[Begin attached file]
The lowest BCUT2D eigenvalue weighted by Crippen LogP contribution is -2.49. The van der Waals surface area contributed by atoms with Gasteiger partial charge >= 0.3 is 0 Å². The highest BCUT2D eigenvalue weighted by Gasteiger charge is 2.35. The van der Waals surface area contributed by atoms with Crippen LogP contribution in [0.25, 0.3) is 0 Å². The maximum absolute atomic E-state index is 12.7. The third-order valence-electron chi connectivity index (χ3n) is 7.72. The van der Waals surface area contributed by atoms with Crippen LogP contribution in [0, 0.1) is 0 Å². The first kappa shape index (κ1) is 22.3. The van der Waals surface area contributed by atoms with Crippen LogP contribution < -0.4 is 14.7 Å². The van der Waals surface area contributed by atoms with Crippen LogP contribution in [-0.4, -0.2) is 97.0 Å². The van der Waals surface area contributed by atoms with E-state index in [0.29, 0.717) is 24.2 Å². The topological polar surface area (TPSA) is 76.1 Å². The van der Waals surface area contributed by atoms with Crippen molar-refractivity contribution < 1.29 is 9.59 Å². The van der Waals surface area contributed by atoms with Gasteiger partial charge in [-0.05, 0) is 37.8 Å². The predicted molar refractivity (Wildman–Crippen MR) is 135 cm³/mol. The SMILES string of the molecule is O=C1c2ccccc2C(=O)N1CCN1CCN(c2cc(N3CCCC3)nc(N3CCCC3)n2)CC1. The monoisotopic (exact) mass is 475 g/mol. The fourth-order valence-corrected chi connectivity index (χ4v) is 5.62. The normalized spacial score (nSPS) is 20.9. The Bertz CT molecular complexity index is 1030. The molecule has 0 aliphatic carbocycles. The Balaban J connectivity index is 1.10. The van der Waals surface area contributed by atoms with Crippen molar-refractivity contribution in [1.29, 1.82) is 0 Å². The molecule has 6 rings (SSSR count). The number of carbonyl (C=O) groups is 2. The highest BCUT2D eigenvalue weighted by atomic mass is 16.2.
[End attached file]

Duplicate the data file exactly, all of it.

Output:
The lowest BCUT2D eigenvalue weighted by Crippen LogP contribution is -2.49. The van der Waals surface area contributed by atoms with Gasteiger partial charge >= 0.3 is 0 Å². The highest BCUT2D eigenvalue weighted by Gasteiger charge is 2.35. The van der Waals surface area contributed by atoms with Crippen LogP contribution in [0.25, 0.3) is 0 Å². The maximum absolute atomic E-state index is 12.7. The third-order valence-electron chi connectivity index (χ3n) is 7.72. The van der Waals surface area contributed by atoms with Crippen LogP contribution in [0, 0.1) is 0 Å². The first kappa shape index (κ1) is 22.3. The van der Waals surface area contributed by atoms with Crippen LogP contribution < -0.4 is 14.7 Å². The van der Waals surface area contributed by atoms with Crippen LogP contribution in [-0.4, -0.2) is 97.0 Å². The van der Waals surface area contributed by atoms with E-state index in [0.29, 0.717) is 24.2 Å². The topological polar surface area (TPSA) is 76.1 Å². The van der Waals surface area contributed by atoms with Crippen molar-refractivity contribution < 1.29 is 9.59 Å². The van der Waals surface area contributed by atoms with Gasteiger partial charge in [-0.05, 0) is 37.8 Å². The predicted molar refractivity (Wildman–Crippen MR) is 135 cm³/mol. The SMILES string of the molecule is O=C1c2ccccc2C(=O)N1CCN1CCN(c2cc(N3CCCC3)nc(N3CCCC3)n2)CC1. The monoisotopic (exact) mass is 475 g/mol. The fourth-order valence-corrected chi connectivity index (χ4v) is 5.62. The normalized spacial score (nSPS) is 20.9. The Bertz CT molecular complexity index is 1030. The molecule has 0 aliphatic carbocycles. The Balaban J connectivity index is 1.10. The van der Waals surface area contributed by atoms with Crippen molar-refractivity contribution in [1.29, 1.82) is 0 Å². The molecule has 6 rings (SSSR count). The number of carbonyl (C=O) groups is 2. The highest BCUT2D eigenvalue weighted by atomic mass is 16.2.